Tuesday, November 6, 2012

The Weird Science of John Hughes

Many a moon ago I posted some ramblings on John Hughes, whether or not he deserved his own special memorial at the Oscars, a documentary about trying to secure an interview with him and just how realistic his films were, leading to a debate on what film realism truly is.

Not bad for a dude who's entire career could just about be summed up with one word: Bueller.

Maybe auteurism does exist in American film after all?

Why that word, though?

Well aren't all of his best films (save for Planes, Trains and Automobiles; the proof that he actually was a humanist and not just a teen sympathizer) about young men and women going against the societal norms laid out for them? Aren't they also about teens not only learning to dance to the beat of their own tune, but finding out just which instrument they are best suited to play? The Breakfast Club (Hughes' "masterpiece"?) bringing the whole band together in one place?

Last night I watched Weird Science, which, although I haven't seen She's Having a Baby or Curly Sue, I think it's safe to say is Hughes' most rambunctious film. For better or worse that is. But I don't know, I kind of admired that quality about it. No other Hughes teen comedy went quite so far, after all, as to have computer generated women, metal-faced leather clad biker dudes or a big brother turned into a life sized frog man.

Even big brother gaining access to the hero's bedroom via shotgun blast is a little out of this world. Although, a movie that features all the contents of a room being sucked up and shot out the chimney including the young girl playing the piano who is, god bless her, strong enough to hold on longer than her bra, can't be all that bad, can it?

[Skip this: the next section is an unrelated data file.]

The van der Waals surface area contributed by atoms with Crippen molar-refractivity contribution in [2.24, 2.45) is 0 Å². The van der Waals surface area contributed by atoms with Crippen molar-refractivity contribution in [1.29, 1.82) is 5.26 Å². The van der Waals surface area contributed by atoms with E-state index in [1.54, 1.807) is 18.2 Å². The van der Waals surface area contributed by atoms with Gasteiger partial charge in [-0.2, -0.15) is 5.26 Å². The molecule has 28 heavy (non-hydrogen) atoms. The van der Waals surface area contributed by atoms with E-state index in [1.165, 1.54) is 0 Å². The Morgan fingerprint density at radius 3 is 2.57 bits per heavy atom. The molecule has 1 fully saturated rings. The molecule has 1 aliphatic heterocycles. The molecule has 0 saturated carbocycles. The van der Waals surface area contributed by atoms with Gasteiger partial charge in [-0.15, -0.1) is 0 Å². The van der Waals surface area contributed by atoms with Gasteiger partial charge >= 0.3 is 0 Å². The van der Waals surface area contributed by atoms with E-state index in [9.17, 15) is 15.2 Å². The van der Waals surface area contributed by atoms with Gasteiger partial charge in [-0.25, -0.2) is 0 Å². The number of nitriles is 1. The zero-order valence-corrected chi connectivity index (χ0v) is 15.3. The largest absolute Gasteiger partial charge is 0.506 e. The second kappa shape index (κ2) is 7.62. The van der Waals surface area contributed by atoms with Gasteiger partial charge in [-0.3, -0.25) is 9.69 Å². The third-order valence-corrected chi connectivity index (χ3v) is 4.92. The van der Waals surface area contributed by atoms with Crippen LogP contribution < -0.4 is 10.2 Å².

So yep, the movie is fun. But what holds it all together and propels it up the ranks into note worthy-ness, as always, is John Hughes the humanist. Sure, Hughes the teen anarchist is what we love, but it doesn't work unless you can relate to the teens at the centre of the drama. 

So, just as important in the mix is the John Hughes that relates to the teens that don't fit. The two best buds who can't get a girl to even look at them, let alone get laid. The dudes who get picked on by the popular morons with the hot girlfriends.

If that's you, forget about the mechanics of plot or the depth of the reality. John Hughes was on your side.

And that's what I finally think has kept Hughes alive and relevant all these years. He played on both the emotions and imaginations of teenagers who don't understand that everyone goes through the same things and provided solace in knowing that maybe your older brother is a flaming douchebag as well,  but at least he's not blowing down doors one round of buckshot at a time, even if, sometimes, that's what it feels like.


  1. This was a favorite when I was a teen. My friends and I could, and did, and I still can, quote at least half the lines in the movie.

    So it was really interesting to watch it a couple months ago and show it to my wife for the first time. She liked it but I don't think she "got" it. Then again, her teenage years were not like mine. While I was watching Hughes, she was listening to The Sex Pistols and thinking that Tom Hanks was the antichrist. (She now likes Tom Hanks, I will say.)

    What I love about Hughes is that yeah, he had this movie in him, and yeah, he had all those other movies in him too. I recently (well, two years ago) did an analysis to determine my favorite director of all time, based on my Flickchart rankings and requiring each director I considered to have made at least four films that I'd seen. Unfortunately, many great directors who would have contended were sunk by the system I used, which allowed one bad movie to drag down their total. But it also illustrated which directors essentially had no bad movies, which is how I think of Hughes, and which is why he came out on top in this particular exercise.

    Then again, I also have never seen Curly Sue.

  2. Vance, I'll assume that when you say Hughes had no bad movies you're referring to his writing and directing output. I don't think anyone is in line to write a great movie essay on Beethoven, although if you have one in you I'll be the first in line to read it ;)

  3. I would have to be, because I loathe Beethoven.